So-called payday lenders in Ohio are "deliberately circumventing" a law passed a year ago to cap loan interest rates and provide other protections, according to a state consumer advocacy group.
In its 12-page report released yesterday, Policy Matters Ohio maintains that most payday lenders are not operating under a law to regulate them and instead are lending under two older laws not enacted to cover small short-term loans.
Using the two other laws - the Ohio Mortgage Loan Act and the Small Loan Act - is permitting payday lenders to charge more in interest and fees than they were charging before last fall's passage of the Short-Term Loan Act that capped payday loans at 28 percent interest and guaranteed a 30-day repayment period.
"They're circumventing the law because they're not lending under the law that was conceived to govern them," said David Rothstein, a researcher at Policy Matters Ohio and the author of the report. "They are lending under laws that were not conceived for them."
Mr. Rothstein said the payday lenders may be violating the spirit of the new law by not operating under it, but "we did not find anything they're doing that is illegal" by operating under the other two statutes.
The report confirms what had been expected: that payday lenders would offer other types of loans.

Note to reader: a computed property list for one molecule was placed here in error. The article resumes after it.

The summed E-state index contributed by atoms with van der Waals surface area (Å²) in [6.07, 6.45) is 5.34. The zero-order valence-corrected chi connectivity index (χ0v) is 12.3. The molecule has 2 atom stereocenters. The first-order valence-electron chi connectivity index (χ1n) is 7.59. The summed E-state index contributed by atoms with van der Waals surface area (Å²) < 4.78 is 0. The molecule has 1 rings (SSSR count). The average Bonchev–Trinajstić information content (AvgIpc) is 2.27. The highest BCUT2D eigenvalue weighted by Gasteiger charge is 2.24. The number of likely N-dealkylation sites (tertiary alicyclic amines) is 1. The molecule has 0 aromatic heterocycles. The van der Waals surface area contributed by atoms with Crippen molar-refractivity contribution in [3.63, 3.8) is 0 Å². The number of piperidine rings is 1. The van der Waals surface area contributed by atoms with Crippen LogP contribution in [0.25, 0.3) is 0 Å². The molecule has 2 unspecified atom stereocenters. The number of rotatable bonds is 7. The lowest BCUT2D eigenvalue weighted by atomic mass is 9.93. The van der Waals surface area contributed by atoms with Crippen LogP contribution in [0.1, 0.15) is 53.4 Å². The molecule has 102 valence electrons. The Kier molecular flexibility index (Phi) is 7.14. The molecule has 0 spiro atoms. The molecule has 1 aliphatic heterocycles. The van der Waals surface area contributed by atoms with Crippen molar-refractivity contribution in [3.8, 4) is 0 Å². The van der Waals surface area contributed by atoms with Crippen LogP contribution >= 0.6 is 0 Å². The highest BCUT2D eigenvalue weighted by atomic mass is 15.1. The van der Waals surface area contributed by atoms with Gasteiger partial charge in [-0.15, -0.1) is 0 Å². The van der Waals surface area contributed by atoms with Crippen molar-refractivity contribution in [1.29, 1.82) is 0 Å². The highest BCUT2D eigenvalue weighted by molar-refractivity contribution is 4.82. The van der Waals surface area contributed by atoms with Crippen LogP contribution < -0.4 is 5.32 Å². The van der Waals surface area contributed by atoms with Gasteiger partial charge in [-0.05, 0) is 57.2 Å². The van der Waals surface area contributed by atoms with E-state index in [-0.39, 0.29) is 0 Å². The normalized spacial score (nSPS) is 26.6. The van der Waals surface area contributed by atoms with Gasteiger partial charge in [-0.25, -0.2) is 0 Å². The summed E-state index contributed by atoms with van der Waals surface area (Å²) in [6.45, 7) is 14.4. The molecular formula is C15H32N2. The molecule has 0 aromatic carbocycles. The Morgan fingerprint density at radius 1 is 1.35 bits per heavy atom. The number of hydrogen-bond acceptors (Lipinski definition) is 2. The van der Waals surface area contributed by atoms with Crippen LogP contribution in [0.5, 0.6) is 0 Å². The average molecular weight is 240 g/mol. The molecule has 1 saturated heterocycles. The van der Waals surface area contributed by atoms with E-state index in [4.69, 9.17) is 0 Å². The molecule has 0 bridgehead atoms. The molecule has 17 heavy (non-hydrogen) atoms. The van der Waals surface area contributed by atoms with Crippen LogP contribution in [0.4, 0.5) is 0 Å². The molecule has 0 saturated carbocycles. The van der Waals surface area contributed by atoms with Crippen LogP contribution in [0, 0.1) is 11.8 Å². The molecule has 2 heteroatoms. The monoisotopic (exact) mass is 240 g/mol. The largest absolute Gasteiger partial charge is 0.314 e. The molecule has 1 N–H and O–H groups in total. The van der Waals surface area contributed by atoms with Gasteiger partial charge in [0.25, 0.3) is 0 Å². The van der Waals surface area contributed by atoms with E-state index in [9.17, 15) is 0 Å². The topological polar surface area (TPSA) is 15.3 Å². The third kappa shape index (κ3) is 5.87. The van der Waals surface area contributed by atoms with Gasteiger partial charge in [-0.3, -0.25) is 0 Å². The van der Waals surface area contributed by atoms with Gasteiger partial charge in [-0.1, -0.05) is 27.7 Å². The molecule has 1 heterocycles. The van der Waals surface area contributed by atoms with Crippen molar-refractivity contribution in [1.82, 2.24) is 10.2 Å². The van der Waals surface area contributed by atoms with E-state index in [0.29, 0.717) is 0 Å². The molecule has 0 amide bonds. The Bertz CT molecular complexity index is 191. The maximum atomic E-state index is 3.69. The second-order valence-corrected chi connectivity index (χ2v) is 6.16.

Policy Matters looked at nine lenders across the state, including three operating in the Toledo area - Advance America Cash Advance, National Cash Advance, and Check Into Cash. The agency gathered information from telephone calls and visits to 69 payday lending stores.
All continue to charge interest of at least 100 percent, and many make their loans due in 14 days or less, the report said.
Researchers also found some lenders charge new fees, such as an origination fee, a credit-check fee, or a handling fee to convert the loan from an issued check into ready cash.
Jamie Fulmer, a spokesman for Advance America Cash Advance, of Spartanburg, S.C., and its subsidiary National Cash Advance, said payday lenders were advised before the new law was passed to seek alternative lending practices or leave the state.
"Now when doing what we had been suggested to do, it is still not satisfactory to these critics," he said. "Consumers still have a need for short-term credit."
Jennifer Mooney, a spokesman for an Ohio payday lender coalition that includes Check Into Cash, of Cleveland, Tenn., said her group hasn't fully studied the Policy Matters Ohio report. "But our companies are in full compliance with Ohio law....
"The credit market is very tight right now and the economy is very bad. [Payday lending] still comes out as the lowest-priced option to borrow money for many people."
Ohio Attorney General Richard Cordray last week sent written testimony to the state legislature expressing his belief that payday lenders are exploiting a loophole by using the older laws and not issuing loans under the new Short-Term Loan Act.
He expressed his support for a new bill, House Bill 209, which would close the loophole.
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